Publisher’s Perspective

The nation’s medical system is broken


A few weeks ago, I came down with a rash that has been dragging me down for over three weeks.

While it continues to bother me, the thing that really burns my butt is the system and process a person has to endure in order to receive medical treatment. Not just here in Gonzales, but throughout the great state of Texas and the entire country.

The problem? Major medical insurers and their bottomless, insatiable appetite for forms, minutiae, exclusions and outrageous profits.

About three weeks ago, I noticed my arms were developing a rash on both sides. By nightfall, I was covered in them. Head to waist, arms, stomach, back. I was miserable.

Friends told me to run up to the pharmacy and get some Benadryl and hydrocortisone to alleviate the itching—which I did. For a few days, that appeared to do the trick as everything was almost 100 percent cleared up. It came roaring back three days later, and ever since my life has been miserable and downright disgusting. I feel like a leper. I’m irritated at all the hoops you jump through to qualify your medical benefits. No one is happy with it—except the investors and medical insurers who profit from it. What a mess.

My latest journey through the morass and maze of medical malfeasance in America was a lesson in futility, disbelief and even anger. It started when I decided to get a shot or prescription of steroids a week after the first outbreak. It took over three hours and numerous phone calls to get in to see an “in-network” provider. For a whole day I had to scratch and itch and apply lotion just to be able to get to see someone who participated in our company insurance plan. Finally, the suffering was too much. Early the next morning I drove to the Emergency Room in Luling (Unfortunately Gonzales does not take our company’s newest Blue Cross HMO plan) thinking I would get a shot and be on my way. But nooooo!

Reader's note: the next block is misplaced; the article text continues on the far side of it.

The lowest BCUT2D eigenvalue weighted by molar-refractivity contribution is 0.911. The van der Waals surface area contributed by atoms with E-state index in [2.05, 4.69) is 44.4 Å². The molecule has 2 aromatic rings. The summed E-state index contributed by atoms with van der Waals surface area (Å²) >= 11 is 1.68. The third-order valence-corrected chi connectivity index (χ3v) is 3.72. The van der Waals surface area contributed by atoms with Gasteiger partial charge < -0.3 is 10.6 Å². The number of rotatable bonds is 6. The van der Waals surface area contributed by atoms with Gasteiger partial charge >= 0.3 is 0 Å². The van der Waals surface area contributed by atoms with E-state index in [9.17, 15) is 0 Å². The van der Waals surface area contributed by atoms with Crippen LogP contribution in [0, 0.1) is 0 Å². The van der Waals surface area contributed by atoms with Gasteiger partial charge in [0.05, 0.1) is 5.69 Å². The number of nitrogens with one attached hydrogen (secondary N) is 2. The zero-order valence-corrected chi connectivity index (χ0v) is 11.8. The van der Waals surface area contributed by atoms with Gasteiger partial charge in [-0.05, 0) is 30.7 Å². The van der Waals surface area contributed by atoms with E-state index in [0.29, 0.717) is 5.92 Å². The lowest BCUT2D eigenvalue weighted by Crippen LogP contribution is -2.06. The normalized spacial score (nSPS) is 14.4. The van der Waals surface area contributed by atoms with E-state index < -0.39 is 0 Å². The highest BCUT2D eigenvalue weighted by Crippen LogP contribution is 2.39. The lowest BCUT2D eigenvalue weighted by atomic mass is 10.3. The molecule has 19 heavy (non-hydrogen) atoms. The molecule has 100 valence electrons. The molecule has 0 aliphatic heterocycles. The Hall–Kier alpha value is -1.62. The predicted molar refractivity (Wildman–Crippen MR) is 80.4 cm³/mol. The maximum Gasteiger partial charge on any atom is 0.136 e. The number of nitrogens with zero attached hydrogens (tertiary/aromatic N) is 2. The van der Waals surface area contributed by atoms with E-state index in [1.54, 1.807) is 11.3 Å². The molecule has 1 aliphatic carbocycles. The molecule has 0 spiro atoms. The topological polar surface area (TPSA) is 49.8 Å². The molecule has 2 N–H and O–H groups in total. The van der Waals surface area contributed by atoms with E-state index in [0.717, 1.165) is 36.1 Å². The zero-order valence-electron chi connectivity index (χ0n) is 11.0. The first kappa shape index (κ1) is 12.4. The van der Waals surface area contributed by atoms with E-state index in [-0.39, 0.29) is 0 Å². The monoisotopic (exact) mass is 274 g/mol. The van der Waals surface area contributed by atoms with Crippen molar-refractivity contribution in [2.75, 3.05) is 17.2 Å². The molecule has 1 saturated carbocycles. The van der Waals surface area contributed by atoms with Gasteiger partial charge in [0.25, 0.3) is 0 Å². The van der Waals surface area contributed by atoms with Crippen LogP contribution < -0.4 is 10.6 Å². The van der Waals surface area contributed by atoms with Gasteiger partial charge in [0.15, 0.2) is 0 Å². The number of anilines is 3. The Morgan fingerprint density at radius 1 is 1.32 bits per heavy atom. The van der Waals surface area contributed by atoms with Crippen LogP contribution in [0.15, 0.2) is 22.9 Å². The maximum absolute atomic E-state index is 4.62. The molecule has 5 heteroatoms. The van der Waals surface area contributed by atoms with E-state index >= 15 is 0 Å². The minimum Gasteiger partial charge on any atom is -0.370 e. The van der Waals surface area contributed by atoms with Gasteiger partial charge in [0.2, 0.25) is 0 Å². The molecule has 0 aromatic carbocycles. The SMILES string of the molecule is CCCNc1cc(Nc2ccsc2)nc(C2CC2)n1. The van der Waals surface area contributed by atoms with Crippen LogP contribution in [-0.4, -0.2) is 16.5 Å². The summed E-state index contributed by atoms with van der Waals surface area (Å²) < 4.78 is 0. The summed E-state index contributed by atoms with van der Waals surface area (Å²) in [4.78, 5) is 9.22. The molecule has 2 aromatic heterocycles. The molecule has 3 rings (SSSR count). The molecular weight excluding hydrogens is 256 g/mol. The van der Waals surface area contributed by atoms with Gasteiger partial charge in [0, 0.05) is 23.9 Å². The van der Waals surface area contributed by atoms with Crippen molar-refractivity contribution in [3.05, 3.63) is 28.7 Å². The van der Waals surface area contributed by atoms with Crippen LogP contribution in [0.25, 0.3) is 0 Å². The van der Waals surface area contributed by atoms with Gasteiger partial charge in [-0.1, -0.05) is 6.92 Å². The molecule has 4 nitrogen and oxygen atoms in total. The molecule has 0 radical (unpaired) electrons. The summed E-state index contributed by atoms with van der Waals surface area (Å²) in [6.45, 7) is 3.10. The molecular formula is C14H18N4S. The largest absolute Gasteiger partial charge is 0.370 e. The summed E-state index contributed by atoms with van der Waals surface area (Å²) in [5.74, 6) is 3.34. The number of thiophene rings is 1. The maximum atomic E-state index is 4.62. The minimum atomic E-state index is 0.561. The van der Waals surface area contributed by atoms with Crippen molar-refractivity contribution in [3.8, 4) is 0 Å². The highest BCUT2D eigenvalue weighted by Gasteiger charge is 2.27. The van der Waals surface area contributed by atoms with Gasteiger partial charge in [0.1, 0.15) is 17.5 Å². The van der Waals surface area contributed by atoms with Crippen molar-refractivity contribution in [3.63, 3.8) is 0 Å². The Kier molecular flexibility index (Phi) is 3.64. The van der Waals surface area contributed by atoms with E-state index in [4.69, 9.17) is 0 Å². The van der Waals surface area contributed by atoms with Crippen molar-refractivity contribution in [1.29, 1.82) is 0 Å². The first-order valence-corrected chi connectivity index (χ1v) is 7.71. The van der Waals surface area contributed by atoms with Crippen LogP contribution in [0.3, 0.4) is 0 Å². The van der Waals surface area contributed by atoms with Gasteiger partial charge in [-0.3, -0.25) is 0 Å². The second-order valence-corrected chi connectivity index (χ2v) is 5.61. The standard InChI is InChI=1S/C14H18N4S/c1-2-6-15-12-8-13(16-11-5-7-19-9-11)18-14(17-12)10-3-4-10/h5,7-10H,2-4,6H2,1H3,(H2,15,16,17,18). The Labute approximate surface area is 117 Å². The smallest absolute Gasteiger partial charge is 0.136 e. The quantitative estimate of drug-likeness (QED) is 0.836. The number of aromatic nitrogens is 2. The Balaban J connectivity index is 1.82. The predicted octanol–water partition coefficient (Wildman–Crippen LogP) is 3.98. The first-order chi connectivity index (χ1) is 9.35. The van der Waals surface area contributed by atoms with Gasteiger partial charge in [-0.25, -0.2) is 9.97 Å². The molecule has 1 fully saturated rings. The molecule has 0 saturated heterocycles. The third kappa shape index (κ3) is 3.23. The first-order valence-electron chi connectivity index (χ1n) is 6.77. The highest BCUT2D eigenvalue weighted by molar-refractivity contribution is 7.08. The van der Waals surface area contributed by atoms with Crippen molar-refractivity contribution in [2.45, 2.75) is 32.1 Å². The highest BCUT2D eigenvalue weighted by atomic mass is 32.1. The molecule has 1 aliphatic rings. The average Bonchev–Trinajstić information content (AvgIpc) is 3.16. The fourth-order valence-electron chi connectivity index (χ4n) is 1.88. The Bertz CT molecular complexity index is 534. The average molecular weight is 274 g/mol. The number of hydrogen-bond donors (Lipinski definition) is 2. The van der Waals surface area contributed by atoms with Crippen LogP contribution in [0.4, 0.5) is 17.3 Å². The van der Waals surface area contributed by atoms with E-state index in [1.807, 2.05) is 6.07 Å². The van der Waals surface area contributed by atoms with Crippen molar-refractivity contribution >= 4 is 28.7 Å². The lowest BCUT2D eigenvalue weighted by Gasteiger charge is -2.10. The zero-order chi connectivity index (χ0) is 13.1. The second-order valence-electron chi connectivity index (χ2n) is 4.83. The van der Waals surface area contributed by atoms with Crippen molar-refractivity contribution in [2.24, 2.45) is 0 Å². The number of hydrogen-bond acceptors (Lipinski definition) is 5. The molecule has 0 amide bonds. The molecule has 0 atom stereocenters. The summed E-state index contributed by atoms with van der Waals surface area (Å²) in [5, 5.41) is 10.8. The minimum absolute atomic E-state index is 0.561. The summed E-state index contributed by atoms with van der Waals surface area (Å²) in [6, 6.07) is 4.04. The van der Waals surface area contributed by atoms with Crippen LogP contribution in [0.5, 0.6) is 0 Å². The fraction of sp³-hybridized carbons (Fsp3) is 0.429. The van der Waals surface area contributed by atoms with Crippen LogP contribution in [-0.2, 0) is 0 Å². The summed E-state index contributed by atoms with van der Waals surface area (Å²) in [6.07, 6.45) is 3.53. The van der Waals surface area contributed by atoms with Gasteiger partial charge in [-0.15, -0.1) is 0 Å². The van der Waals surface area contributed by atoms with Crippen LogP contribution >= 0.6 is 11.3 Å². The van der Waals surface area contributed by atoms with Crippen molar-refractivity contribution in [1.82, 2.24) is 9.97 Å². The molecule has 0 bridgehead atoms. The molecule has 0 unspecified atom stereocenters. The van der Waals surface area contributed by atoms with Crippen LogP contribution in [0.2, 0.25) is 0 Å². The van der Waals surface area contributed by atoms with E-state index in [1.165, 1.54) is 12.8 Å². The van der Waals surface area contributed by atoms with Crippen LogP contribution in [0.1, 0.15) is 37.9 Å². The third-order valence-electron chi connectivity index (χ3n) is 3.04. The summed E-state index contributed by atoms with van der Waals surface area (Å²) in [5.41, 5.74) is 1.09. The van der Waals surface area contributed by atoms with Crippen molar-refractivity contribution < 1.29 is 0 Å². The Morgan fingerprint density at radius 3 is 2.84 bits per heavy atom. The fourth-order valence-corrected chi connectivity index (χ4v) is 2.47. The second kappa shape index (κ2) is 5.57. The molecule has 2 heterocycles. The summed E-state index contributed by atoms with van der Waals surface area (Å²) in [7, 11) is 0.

It took a couple of hours to fill out the paperwork, wait for the insurance company to approve the visit, then actually get the shot and leave. It was absurd in the amount of detail and hoops a person has to jump through just to get to the point of, well yes, actually getting treated.

It was maddening, but it was only a harbinger of more dilatory things to come. A few days after the shot had cleared up the rash, we boarded a plane and went to Las Vegas to see Willie Nelson and Jimmy Buffet. While there, the rash came back. I called around and finally found a Walgreen’s pharmacy that had a doctor “on-call” 24/7. I agreed to meet the doctor on the Strip, and he eventually prescribed me a limited dosage of steroids. I was grateful for his disposition and willingness to meet with me, but then it started all over again.

More paperwork. More waiting. And for me: a lot more itching and scratching and being completely uncomfortable. I didn’t go to Vegas to spend three hours just waiting around to fill out paperwork that I had already filled out more than twice. I was assured, however, this dosage of steroids would resolve the problem. For that I was grateful. I came back a couple of days later optimistic I had finally rid myself of the skin scourge.